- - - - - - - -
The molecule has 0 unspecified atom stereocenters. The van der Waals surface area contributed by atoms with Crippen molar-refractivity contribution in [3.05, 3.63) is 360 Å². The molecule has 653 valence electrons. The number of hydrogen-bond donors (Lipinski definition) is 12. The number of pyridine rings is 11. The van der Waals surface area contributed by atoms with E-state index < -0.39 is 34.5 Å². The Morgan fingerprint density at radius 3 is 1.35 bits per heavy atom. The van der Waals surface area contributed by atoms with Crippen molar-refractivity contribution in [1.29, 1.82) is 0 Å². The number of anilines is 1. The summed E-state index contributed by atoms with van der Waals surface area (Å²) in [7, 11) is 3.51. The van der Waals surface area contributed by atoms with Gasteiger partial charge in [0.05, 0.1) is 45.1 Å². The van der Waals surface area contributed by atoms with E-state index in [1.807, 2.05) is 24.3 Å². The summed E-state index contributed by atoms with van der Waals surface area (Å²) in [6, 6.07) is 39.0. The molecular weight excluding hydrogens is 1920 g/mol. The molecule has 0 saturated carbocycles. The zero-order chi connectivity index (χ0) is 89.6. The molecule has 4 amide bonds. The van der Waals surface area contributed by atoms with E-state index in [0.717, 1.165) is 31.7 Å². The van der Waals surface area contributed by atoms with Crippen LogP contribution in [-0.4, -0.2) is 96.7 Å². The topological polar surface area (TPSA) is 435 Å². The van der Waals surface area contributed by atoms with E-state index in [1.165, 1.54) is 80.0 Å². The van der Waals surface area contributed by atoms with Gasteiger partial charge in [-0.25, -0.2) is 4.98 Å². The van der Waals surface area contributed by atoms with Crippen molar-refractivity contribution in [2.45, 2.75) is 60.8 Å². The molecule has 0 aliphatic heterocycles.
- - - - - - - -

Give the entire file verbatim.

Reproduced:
The molecule has 0 unspecified atom stereocenters. The van der Waals surface area contributed by atoms with Crippen molar-refractivity contribution in [3.05, 3.63) is 360 Å². The molecule has 653 valence electrons. The number of hydrogen-bond donors (Lipinski definition) is 12. The number of pyridine rings is 11. The van der Waals surface area contributed by atoms with E-state index < -0.39 is 34.5 Å². The Morgan fingerprint density at radius 3 is 1.35 bits per heavy atom. The van der Waals surface area contributed by atoms with Crippen molar-refractivity contribution in [1.29, 1.82) is 0 Å². The number of anilines is 1. The summed E-state index contributed by atoms with van der Waals surface area (Å²) in [7, 11) is 3.51. The van der Waals surface area contributed by atoms with Gasteiger partial charge in [0.05, 0.1) is 45.1 Å². The van der Waals surface area contributed by atoms with E-state index in [1.807, 2.05) is 24.3 Å². The summed E-state index contributed by atoms with van der Waals surface area (Å²) in [6, 6.07) is 39.0. The molecular weight excluding hydrogens is 1920 g/mol. The molecule has 0 saturated carbocycles. The zero-order chi connectivity index (χ0) is 89.6. The molecule has 4 amide bonds. The van der Waals surface area contributed by atoms with E-state index in [0.717, 1.165) is 31.7 Å². The van der Waals surface area contributed by atoms with Crippen LogP contribution in [-0.4, -0.2) is 96.7 Å². The topological polar surface area (TPSA) is 435 Å². The van der Waals surface area contributed by atoms with E-state index in [1.165, 1.54) is 80.0 Å². The van der Waals surface area contributed by atoms with Gasteiger partial charge in [-0.25, -0.2) is 4.98 Å². The van der Waals surface area contributed by atoms with Crippen molar-refractivity contribution in [2.45, 2.75) is 60.8 Å². The molecule has 0 aliphatic heterocycles.